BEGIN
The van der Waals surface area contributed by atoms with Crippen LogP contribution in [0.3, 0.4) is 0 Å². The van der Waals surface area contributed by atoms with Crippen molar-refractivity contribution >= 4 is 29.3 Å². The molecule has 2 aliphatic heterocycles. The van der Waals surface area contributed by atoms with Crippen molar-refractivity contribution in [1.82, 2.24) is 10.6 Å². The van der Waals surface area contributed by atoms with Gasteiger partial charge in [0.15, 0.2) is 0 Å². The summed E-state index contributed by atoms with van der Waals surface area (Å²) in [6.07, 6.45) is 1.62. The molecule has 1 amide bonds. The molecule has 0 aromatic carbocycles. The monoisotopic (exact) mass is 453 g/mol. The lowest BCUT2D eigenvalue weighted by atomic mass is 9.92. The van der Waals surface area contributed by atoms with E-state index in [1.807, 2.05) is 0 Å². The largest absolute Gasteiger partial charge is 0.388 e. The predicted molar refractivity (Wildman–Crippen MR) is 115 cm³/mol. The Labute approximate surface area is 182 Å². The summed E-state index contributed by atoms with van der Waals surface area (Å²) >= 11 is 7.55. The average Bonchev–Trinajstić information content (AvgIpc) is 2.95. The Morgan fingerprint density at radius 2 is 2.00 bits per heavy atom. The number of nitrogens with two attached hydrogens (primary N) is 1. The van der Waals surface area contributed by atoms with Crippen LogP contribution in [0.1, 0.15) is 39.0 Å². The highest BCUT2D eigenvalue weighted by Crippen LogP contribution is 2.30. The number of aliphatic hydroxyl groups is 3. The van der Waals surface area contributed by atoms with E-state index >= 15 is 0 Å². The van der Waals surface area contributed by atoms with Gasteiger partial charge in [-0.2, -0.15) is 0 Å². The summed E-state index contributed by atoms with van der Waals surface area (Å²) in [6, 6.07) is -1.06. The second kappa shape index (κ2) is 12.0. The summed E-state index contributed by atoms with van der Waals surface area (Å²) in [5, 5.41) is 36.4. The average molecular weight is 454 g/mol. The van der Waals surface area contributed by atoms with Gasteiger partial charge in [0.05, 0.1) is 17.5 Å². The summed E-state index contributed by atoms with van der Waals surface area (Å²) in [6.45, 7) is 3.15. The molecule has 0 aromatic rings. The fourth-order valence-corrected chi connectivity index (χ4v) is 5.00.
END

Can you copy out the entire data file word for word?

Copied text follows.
The van der Waals surface area contributed by atoms with Crippen LogP contribution in [0.3, 0.4) is 0 Å². The van der Waals surface area contributed by atoms with Crippen molar-refractivity contribution >= 4 is 29.3 Å². The molecule has 2 aliphatic heterocycles. The van der Waals surface area contributed by atoms with Crippen molar-refractivity contribution in [1.82, 2.24) is 10.6 Å². The van der Waals surface area contributed by atoms with Gasteiger partial charge in [0.15, 0.2) is 0 Å². The summed E-state index contributed by atoms with van der Waals surface area (Å²) in [6.07, 6.45) is 1.62. The molecule has 1 amide bonds. The molecule has 0 aromatic carbocycles. The monoisotopic (exact) mass is 453 g/mol. The lowest BCUT2D eigenvalue weighted by atomic mass is 9.92. The van der Waals surface area contributed by atoms with E-state index in [1.807, 2.05) is 0 Å². The largest absolute Gasteiger partial charge is 0.388 e. The predicted molar refractivity (Wildman–Crippen MR) is 115 cm³/mol. The Labute approximate surface area is 182 Å². The summed E-state index contributed by atoms with van der Waals surface area (Å²) >= 11 is 7.55. The average Bonchev–Trinajstić information content (AvgIpc) is 2.95. The Morgan fingerprint density at radius 2 is 2.00 bits per heavy atom. The number of nitrogens with two attached hydrogens (primary N) is 1. The van der Waals surface area contributed by atoms with Crippen LogP contribution in [0.1, 0.15) is 39.0 Å². The highest BCUT2D eigenvalue weighted by Crippen LogP contribution is 2.30. The number of aliphatic hydroxyl groups is 3. The van der Waals surface area contributed by atoms with E-state index >= 15 is 0 Å². The van der Waals surface area contributed by atoms with Gasteiger partial charge in [-0.2, -0.15) is 0 Å². The summed E-state index contributed by atoms with van der Waals surface area (Å²) in [6, 6.07) is -1.06. The second kappa shape index (κ2) is 12.0. The summed E-state index contributed by atoms with van der Waals surface area (Å²) in [5, 5.41) is 36.4. The average molecular weight is 454 g/mol. The van der Waals surface area contributed by atoms with Gasteiger partial charge in [0.05, 0.1) is 17.5 Å². The summed E-state index contributed by atoms with van der Waals surface area (Å²) in [6.45, 7) is 3.15. The molecule has 0 aromatic rings. The fourth-order valence-corrected chi connectivity index (χ4v) is 5.00.